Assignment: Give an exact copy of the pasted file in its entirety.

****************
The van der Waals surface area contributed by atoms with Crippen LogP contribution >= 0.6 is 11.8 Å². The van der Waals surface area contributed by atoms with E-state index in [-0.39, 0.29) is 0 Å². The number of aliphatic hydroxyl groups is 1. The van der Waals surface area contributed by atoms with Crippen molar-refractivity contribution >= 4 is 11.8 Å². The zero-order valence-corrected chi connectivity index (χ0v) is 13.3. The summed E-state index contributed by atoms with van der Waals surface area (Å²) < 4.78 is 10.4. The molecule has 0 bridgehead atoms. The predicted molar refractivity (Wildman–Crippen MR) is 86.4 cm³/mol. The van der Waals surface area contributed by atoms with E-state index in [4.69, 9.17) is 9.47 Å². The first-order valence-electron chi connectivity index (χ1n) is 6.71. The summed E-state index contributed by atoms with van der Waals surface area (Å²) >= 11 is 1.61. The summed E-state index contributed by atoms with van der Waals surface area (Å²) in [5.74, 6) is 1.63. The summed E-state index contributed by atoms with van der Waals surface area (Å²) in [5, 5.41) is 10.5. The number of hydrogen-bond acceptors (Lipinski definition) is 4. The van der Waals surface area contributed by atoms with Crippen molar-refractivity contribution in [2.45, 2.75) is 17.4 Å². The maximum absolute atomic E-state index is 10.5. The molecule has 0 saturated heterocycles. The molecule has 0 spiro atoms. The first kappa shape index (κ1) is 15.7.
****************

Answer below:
The van der Waals surface area contributed by atoms with Crippen LogP contribution >= 0.6 is 11.8 Å². The van der Waals surface area contributed by atoms with E-state index in [-0.39, 0.29) is 0 Å². The number of aliphatic hydroxyl groups is 1. The van der Waals surface area contributed by atoms with Crippen molar-refractivity contribution >= 4 is 11.8 Å². The zero-order valence-corrected chi connectivity index (χ0v) is 13.3. The summed E-state index contributed by atoms with van der Waals surface area (Å²) < 4.78 is 10.4. The molecule has 0 bridgehead atoms. The predicted molar refractivity (Wildman–Crippen MR) is 86.4 cm³/mol. The van der Waals surface area contributed by atoms with E-state index in [4.69, 9.17) is 9.47 Å². The first-order valence-electron chi connectivity index (χ1n) is 6.71. The summed E-state index contributed by atoms with van der Waals surface area (Å²) >= 11 is 1.61. The summed E-state index contributed by atoms with van der Waals surface area (Å²) in [5.74, 6) is 1.63. The summed E-state index contributed by atoms with van der Waals surface area (Å²) in [5, 5.41) is 10.5. The number of hydrogen-bond acceptors (Lipinski definition) is 4. The van der Waals surface area contributed by atoms with Crippen molar-refractivity contribution in [2.45, 2.75) is 17.4 Å². The maximum absolute atomic E-state index is 10.5. The molecule has 0 saturated heterocycles. The molecule has 0 spiro atoms. The first kappa shape index (κ1) is 15.7.